But there’s another aspect I want to look at that is almost wholesale ignored, not just by fans but by the draft pundits and media as well. With continuing ballooning of veteran contracts, particularly for those starters of any note and even more particularly for the quarterback position, you want to be as certain as possible about your investment before you commit to it. Consider the situation the Washington Redskins are in currently. They have a quarterback who is not-so-arguably the best they’ve had since Joe Gibb’s first stint with the team in the 90’s. However, because of the scarcity of viable starters, said player who is more arguably in the top 40th-percentile of starters at his position is demanding top 15th-percentile (Top 5) type of money, largely because he could fetch that on the open market due to demand. We’re talking $22 million in average annual value of the contract – and this number will only continue to increase as the salary cap continues to increase and more and more quarterbacks sign second- and third contracts. TLDR version: Tying down your franchise quarterback is like Southern California housing market expensive.
The reason I bring this up is that Philip Rivers currently has three years left on his current contract. Rivers is also one of the NFL’s resident ironmen at the quarterback position, second currently to only Eli Manning (cursed be his name), with 176 consecutive starts. Barring a freak injury which can happen to any player, the odds suggest that Rivers is going to play out the remaining games on his contract; this isn’t a player who is walking away from a deal he’s made unless injuries force him to, that’s just the kind of man Phil is.
Now, any rookie player drafted outside the 1st round this year will sign a 4-year contract, per the current NFL Collective Bargaining Agreement. This means that any quarterback drafted this year to “groom behind Rivers” will, most likely, only be allotted one year as a starter for the Chargers to prove that he’s worth being paid like a top starting quarterback in the league. And conversely, the Chargers will have a sample size of only one season of starts to determine whether that player is worth that kind of investment. This is not a favorable scenario, especially if you consider that if the quarterback is good enough to even give you pause (again, see Cousins and Washington), there’s a very good likelihood that the team is not going to be in a draft position to remotely sniff the top quarterback prospects in that year.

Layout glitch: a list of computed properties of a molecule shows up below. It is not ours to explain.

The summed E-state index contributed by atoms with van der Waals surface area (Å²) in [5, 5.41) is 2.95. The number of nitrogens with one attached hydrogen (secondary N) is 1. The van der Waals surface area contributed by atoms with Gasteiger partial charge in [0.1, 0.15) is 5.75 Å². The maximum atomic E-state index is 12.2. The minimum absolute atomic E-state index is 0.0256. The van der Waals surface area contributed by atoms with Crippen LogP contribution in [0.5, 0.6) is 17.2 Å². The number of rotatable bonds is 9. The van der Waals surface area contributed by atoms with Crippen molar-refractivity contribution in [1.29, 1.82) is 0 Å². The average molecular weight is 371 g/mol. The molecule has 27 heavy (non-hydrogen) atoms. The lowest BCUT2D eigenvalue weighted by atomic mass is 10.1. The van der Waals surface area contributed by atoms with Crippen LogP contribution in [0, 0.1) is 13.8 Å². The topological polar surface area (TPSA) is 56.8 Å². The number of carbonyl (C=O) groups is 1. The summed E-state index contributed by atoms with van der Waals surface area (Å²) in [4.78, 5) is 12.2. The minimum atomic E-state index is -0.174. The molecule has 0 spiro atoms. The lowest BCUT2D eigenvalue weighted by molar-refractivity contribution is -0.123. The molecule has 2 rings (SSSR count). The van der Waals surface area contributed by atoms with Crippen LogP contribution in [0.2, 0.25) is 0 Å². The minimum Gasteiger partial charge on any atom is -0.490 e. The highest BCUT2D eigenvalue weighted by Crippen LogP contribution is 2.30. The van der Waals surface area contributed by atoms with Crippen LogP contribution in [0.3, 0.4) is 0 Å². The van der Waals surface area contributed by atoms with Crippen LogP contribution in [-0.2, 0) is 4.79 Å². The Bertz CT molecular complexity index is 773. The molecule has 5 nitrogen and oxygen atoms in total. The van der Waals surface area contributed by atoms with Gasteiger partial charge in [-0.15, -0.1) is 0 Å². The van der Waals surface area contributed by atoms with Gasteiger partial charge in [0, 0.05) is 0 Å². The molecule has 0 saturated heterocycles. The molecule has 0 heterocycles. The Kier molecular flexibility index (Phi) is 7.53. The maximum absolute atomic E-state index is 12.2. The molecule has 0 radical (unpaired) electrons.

Even more intriguing is when I started looking at how the most successful teams – by that I mean the ones who have managed to sustain success to the tune of at least one Lombardi Trophy over more than a decade's worth of time since finding their franchise quarterback – have approached this conundrum. In this case, I have charted the Patriots, Steelers, Giants, and Packers. And, the reality is they all seem to function around a very visible approach: When their starting quarterback is two years away from his contract expiring, they bring in a rookie, most often with a Day 2 pick.
To sum up, what this allows these teams to do is – in the event that they were to lose their presumptive starter, be it to free agency, retirement, or what-have-you – they would have two years to evaluate the player they thought highly enough to draft in the middle rounds, who had also had two years within their system to learn and develop, before he would be in a position to command starting quarterback money.
Now, I’m not arguing that this is the route the Chargers will go. For whatever it’s worth, it was reported that the team met with prospect Patrick Mahomes – definitely a toolsy, “project” – at the combine; however, it should be noted that the Chargers, like many teams, tend to use these meetings as a means to rule out guys that were tentative on their list, to begin with. At the 2016 NFL Combine, the Chargers met with 27 prospects, only two of whom they drafted (Joey Bosa and Donavon Clark), while a number of those they did meet with went undrafted and unsigned by the club.
Everyone is entitled to form their own opinion. Mine, however, would be that it is a much sounder – and grounded in tried and true practices by success-sustaining franchises – to wait until 2018, when the team is hopefully (God, can you hear me? It’s Sean…) in a better position to develop a young signal-caller, to invest that 2nd or 3rd round pick in a potential Rivers successor. Probability tells us, however, that the more likely scenario – whether a developmental guy is drafted this year, next year, or whenever – is that once Philip Rivers and the team do part ways, the Chargers are likely going to have to go the route that the majority of NFL teams have had to go to get to their next/current franchise QB: Either do so poorly one season that they’re picking in the Top 2 of a draft, or send a sweetheart deal (almost certainly leveraging the immediate future of draft capital) to move up into a position to acquire one of the top QB prospects in a class whom they deem to be worthy. Just because I’m an optimist in life doesn’t mean that I’m not also a realist when it comes to sports.